Joe Biden’s $1.2 trillion infrastructure spending hamstrung by his own bureaucratic red tape

President Biden’s zealous regulatory regime threatens major delays for his $1.2 trillion infrastructure program, according to experts, despite him heralding the swift impact of creating jobs and improving Americans’ quality of life.

Mr. Biden’s decision to make tackling climate change an “all of government agenda” resulted in a flurry of new regulations while he also ordered more stringent enforcement of old rules. The result has been a layering of bureaucratic burdens upon state and local governments and private companies, according to critics.

“It’s a compounding effect, all of which is going to result in a lot more evaluation and a lot less actual delivery of infrastructure dollars and resources to projects on the ground,” said David Bernhardt, who served as interior secretary under former President Donald Trump.

Mr. Bernhardt pointed to new regulations and procedures implemented by the administration for enforcing the Endangered Species Act and the National Environmental Policy Act. The extra paperwork attesting that projects do not hurt animal habitats or contribute to environmental degradation delay the groundbreaking on new highways, bridges and port projects in some cases for as much as a decade.

“If you take President Biden at his word, he wants to deploy these resources and move forward in a bipartisan way to enhance today’s infrastructure,” said Mr. Bernhardt, who now chairs the Center for American Freedom at the America First Policy Institute. “But at the very same time, his administration is creating a more burdensome, slower and less efficient process. In doing so, he is both delaying and frustrating his own stated goal, which is incredibly ironic.”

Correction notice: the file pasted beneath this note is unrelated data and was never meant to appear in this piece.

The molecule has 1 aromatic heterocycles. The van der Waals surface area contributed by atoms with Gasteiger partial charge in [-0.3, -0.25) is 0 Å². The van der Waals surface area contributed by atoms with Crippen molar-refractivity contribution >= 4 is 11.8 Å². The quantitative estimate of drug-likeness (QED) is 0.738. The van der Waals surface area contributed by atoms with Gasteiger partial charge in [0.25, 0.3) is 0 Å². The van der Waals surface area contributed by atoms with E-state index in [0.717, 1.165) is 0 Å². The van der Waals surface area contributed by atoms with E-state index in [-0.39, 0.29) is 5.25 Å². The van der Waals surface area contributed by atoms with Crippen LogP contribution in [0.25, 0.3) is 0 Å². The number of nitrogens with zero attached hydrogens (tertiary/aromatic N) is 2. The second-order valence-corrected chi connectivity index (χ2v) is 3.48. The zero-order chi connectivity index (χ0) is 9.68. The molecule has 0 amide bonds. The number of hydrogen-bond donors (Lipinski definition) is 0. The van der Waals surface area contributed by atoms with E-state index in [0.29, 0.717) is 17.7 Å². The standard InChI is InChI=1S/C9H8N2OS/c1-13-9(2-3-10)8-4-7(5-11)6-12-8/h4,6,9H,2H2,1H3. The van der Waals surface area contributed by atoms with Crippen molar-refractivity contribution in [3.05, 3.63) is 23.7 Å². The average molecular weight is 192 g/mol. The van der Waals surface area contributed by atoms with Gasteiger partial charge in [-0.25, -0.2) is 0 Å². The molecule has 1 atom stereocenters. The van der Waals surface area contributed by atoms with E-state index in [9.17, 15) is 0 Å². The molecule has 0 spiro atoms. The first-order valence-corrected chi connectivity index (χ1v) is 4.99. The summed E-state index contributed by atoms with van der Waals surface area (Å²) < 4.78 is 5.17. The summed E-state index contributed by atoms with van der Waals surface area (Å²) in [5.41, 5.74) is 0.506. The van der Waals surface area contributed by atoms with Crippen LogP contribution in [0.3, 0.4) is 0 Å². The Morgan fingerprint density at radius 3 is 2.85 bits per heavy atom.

The White House did not respond to a request for comment.

Mr. Biden’s allies brushed aside concerns about a slowdown from too much red tape.

“The idea that environmental regulations delay infrastructure projects is wrong,” said Rep. Ro Khanna, California Democrat. “Fixing our roads and bridges shouldn’t mean eroding the health of our planet for future generations.” 

Since taking office, Mr. Biden has empowered cabinet secretaries and agency bureaucrats alike to push new and wide-ranging environmental regulations. Mr. Biden wants to make up for what he sees as lost time after four years of President Trump, who made deregulation a top priority. 

“My administration is working overtime to show that our climate commitment is action, not words,” Mr. Biden said at the U.N. Climate Conference in November. 

In his first year in office, the administration proposed more than 3,777 new rules and regulations, according to the White House Office of Information and Regulatory Affairs. At least 295 of the new regulations are deemed “economically significant,” meaning they have an annual cost of at least $100 million. 

Several of the new rules and regulations directly impact agencies overseeing Mr. Biden’s infrastructure package. For instance, 301 rules and regulations have come from the Department of Transportation, while 266 have come from the Environmental Protection Agency.

The impetus further shifted to agency rulemaking when Mr. Biden’s climate agenda stalled in Congress late last year, though the regulatory crackdown was already proceeding apace.